Even Therapists Need a Job

Purposeful Parent Tip:  You will make many mistakes while parenting
your children. They are not fatal.

Many people have heard me say when I refer to the parenting of my children that I will either pay for college or pay for therapy. It’s likely I will pay for both unfortunately. The point is, I recognize that I am far from perfect and will likely screw up my kids in one way or another as most parents (unintentionally) do.

When my children were born and the days following their births, I had grand ideas of their tenure with me on this earth. After a while, those ideas got a bit watered down when I realized that those grand ideas had to be coupled with a full-time job, pursuing an MBA, and eventually, getting a divorce. Not so grand anymore.

Today I still hold on to the hope that I will be able to fulfill some of my original ideas. Like the one about making sure my children can talk to me about anything. Or the one where I promised that I’d help them figure out their gifts and passions so they wouldn’t waste their lives on the wrong ones. Or the one where I’d be there for them if they ever needed me.

Ok, those probably aren’t that grand. All parents have these goals. I would agree. But delivering on them in the face of adverse conditions is another story. Like when your child accidentally breaks a household item and because you had a bad day, you scolded him or her a bit too harshly. Hmmm – doesn’t exactly make them want to tell you everything. Or the times when I had meetings or appointments that couldn’t be rescheduled. Am I really there for them always?

In looking back over the past 14 plus years of parenting my children, I’ve done a lot right. But I’ve made a myriad of mistakes – some of which I can’t undo or change. Many of the behaviors my children have are a direct result of the way I handled certain situations. Experts say that your personality is set by age 7, so clearly there’s no going back now.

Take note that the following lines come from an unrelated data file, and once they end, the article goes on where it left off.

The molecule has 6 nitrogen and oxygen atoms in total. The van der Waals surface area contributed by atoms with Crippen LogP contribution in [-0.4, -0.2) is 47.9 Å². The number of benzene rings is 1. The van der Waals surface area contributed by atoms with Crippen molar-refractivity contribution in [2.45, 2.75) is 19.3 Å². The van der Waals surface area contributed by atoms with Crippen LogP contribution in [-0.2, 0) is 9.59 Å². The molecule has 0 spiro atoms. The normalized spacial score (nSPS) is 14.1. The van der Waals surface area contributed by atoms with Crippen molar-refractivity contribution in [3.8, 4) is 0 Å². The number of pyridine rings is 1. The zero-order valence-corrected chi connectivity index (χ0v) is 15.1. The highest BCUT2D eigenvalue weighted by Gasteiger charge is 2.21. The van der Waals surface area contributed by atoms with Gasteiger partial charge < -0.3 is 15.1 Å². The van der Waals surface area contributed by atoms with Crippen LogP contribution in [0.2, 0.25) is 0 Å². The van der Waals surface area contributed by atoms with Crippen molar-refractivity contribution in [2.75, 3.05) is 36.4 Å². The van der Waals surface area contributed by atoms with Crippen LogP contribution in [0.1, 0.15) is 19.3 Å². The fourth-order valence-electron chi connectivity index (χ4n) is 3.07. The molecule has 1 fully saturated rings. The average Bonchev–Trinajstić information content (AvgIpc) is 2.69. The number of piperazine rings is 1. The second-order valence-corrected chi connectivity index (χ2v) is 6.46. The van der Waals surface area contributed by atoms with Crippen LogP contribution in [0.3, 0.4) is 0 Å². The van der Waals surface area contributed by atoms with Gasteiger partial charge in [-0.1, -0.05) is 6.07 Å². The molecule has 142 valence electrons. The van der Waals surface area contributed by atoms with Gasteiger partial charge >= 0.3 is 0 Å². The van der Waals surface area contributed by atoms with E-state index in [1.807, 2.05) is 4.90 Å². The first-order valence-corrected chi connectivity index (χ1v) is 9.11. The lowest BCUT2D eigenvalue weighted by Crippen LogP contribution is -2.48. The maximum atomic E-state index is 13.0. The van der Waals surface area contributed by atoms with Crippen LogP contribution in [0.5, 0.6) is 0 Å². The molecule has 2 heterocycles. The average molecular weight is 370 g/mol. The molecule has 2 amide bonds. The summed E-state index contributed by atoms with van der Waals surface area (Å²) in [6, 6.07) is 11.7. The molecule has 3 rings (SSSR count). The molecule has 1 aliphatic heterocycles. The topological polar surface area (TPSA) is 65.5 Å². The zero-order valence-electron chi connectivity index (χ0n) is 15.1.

I look back now and then on the things my own parents did right and wrong in their parenting of me. Sure they could’ve encouraged me to find my “passion”, but my mom was raising six children. She was lucky to find her shoes! Maybe in their own way they did help me. I was good in school, so they recognized this and pushed me to always try my best. I showed some talent with the piano, so they made me continue to take lessons despite my whining.

Did they know of any of my other interests or talents? Did I ever consider sharing it with them? No. I’m not sure why but my guess is that my love of reading and writing paled in comparison to some other loftier talents.

I often tell parents that if you do the best you can, that’s all that you can expect. And I believe this. I do not wake up each day with the intention of creating a situation that my children will be relaying to a future therapist, but sometimes it happens. Sometimes the best of intentions go awry and I hear the little “cha-ching” of a psychotherapy bill looming along with college tuition.

But to expect to go through the parenting journey with no mistakes or mishaps is crazy. There are no manuals or instructions that tell you what to do. It’s a “seat of your pants” job and if you’re looking for step-by-step instructions, I’d suggest you might not be up to the task.

I may very well have to pay for therapy and college. That’s ok. In some weird way, my children will benefit from both!

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Jennifer Covello, Copyright 2023